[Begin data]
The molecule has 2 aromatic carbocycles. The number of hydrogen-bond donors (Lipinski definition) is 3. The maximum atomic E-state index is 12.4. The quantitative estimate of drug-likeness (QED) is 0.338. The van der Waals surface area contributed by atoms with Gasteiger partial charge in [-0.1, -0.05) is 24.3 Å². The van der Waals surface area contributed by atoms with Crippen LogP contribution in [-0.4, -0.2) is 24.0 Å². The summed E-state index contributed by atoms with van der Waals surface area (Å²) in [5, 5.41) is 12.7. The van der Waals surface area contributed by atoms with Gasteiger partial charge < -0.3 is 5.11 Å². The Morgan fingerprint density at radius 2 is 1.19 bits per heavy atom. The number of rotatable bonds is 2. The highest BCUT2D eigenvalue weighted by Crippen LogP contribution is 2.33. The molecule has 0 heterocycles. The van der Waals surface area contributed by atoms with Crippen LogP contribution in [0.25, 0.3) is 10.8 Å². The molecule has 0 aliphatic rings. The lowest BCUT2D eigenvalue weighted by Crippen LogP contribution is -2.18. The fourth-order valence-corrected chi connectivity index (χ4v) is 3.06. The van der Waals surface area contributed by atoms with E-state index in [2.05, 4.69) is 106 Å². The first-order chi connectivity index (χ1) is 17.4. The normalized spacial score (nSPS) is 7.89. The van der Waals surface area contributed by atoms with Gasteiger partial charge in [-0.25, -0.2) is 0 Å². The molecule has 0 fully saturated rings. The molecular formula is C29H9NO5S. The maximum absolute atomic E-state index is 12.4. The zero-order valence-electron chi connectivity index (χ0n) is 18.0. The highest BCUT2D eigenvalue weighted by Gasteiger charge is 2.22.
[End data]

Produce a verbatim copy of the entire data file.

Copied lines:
The molecule has 2 aromatic carbocycles. The number of hydrogen-bond donors (Lipinski definition) is 3. The maximum atomic E-state index is 12.4. The quantitative estimate of drug-likeness (QED) is 0.338. The van der Waals surface area contributed by atoms with Gasteiger partial charge in [-0.1, -0.05) is 24.3 Å². The van der Waals surface area contributed by atoms with Crippen LogP contribution in [-0.4, -0.2) is 24.0 Å². The summed E-state index contributed by atoms with van der Waals surface area (Å²) in [5, 5.41) is 12.7. The van der Waals surface area contributed by atoms with Gasteiger partial charge < -0.3 is 5.11 Å². The Morgan fingerprint density at radius 2 is 1.19 bits per heavy atom. The number of rotatable bonds is 2. The highest BCUT2D eigenvalue weighted by Crippen LogP contribution is 2.33. The molecule has 0 heterocycles. The van der Waals surface area contributed by atoms with Crippen LogP contribution in [0.25, 0.3) is 10.8 Å². The molecule has 0 aliphatic rings. The lowest BCUT2D eigenvalue weighted by Crippen LogP contribution is -2.18. The fourth-order valence-corrected chi connectivity index (χ4v) is 3.06. The van der Waals surface area contributed by atoms with E-state index in [2.05, 4.69) is 106 Å². The first-order chi connectivity index (χ1) is 17.4. The normalized spacial score (nSPS) is 7.89. The van der Waals surface area contributed by atoms with Gasteiger partial charge in [-0.25, -0.2) is 0 Å². The molecule has 0 fully saturated rings. The molecular formula is C29H9NO5S. The maximum absolute atomic E-state index is 12.4. The zero-order valence-electron chi connectivity index (χ0n) is 18.0. The highest BCUT2D eigenvalue weighted by Gasteiger charge is 2.22.